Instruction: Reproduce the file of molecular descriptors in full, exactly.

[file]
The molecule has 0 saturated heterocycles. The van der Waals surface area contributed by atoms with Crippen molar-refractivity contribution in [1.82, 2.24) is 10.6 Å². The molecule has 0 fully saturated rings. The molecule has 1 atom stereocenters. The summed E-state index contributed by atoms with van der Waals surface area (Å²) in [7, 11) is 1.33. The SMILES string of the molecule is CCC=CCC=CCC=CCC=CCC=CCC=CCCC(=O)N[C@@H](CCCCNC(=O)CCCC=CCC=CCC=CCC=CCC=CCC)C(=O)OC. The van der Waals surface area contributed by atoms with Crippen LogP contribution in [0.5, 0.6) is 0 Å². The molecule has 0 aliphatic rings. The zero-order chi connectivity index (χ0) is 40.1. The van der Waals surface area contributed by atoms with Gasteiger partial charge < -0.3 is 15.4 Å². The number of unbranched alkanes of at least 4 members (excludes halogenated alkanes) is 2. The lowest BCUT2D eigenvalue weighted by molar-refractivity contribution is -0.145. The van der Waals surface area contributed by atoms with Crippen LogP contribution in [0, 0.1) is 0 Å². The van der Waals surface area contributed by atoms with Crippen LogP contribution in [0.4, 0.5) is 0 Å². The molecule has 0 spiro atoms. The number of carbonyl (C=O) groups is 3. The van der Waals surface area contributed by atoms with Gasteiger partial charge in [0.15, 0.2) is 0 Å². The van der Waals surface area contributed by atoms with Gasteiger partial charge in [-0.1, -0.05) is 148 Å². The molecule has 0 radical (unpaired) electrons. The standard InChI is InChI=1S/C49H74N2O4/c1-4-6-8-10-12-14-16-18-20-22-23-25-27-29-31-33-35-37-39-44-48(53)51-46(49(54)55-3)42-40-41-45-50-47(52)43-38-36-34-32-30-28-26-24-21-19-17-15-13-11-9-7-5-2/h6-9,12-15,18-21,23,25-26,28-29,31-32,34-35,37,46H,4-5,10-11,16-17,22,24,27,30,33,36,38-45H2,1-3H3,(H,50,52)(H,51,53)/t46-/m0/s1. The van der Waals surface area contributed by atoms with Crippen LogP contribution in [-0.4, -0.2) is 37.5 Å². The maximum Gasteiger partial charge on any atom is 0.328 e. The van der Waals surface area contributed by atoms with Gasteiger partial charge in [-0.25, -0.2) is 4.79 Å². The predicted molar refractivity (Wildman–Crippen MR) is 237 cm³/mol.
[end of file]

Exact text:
The molecule has 0 saturated heterocycles. The van der Waals surface area contributed by atoms with Crippen molar-refractivity contribution in [1.82, 2.24) is 10.6 Å². The molecule has 0 fully saturated rings. The molecule has 1 atom stereocenters. The summed E-state index contributed by atoms with van der Waals surface area (Å²) in [7, 11) is 1.33. The SMILES string of the molecule is CCC=CCC=CCC=CCC=CCC=CCC=CCCC(=O)N[C@@H](CCCCNC(=O)CCCC=CCC=CCC=CCC=CCC=CCC)C(=O)OC. The van der Waals surface area contributed by atoms with Crippen LogP contribution in [0.5, 0.6) is 0 Å². The molecule has 0 aliphatic rings. The zero-order chi connectivity index (χ0) is 40.1. The van der Waals surface area contributed by atoms with Gasteiger partial charge < -0.3 is 15.4 Å². The number of unbranched alkanes of at least 4 members (excludes halogenated alkanes) is 2. The lowest BCUT2D eigenvalue weighted by molar-refractivity contribution is -0.145. The van der Waals surface area contributed by atoms with Crippen LogP contribution in [0, 0.1) is 0 Å². The van der Waals surface area contributed by atoms with Crippen LogP contribution in [0.4, 0.5) is 0 Å². The molecule has 0 spiro atoms. The number of carbonyl (C=O) groups is 3. The van der Waals surface area contributed by atoms with Gasteiger partial charge in [0.15, 0.2) is 0 Å². The van der Waals surface area contributed by atoms with Gasteiger partial charge in [-0.1, -0.05) is 148 Å². The molecule has 0 radical (unpaired) electrons. The standard InChI is InChI=1S/C49H74N2O4/c1-4-6-8-10-12-14-16-18-20-22-23-25-27-29-31-33-35-37-39-44-48(53)51-46(49(54)55-3)42-40-41-45-50-47(52)43-38-36-34-32-30-28-26-24-21-19-17-15-13-11-9-7-5-2/h6-9,12-15,18-21,23,25-26,28-29,31-32,34-35,37,46H,4-5,10-11,16-17,22,24,27,30,33,36,38-45H2,1-3H3,(H,50,52)(H,51,53)/t46-/m0/s1. The van der Waals surface area contributed by atoms with Crippen LogP contribution in [-0.4, -0.2) is 37.5 Å². The maximum Gasteiger partial charge on any atom is 0.328 e. The van der Waals surface area contributed by atoms with Gasteiger partial charge in [-0.25, -0.2) is 4.79 Å². The predicted molar refractivity (Wildman–Crippen MR) is 237 cm³/mol.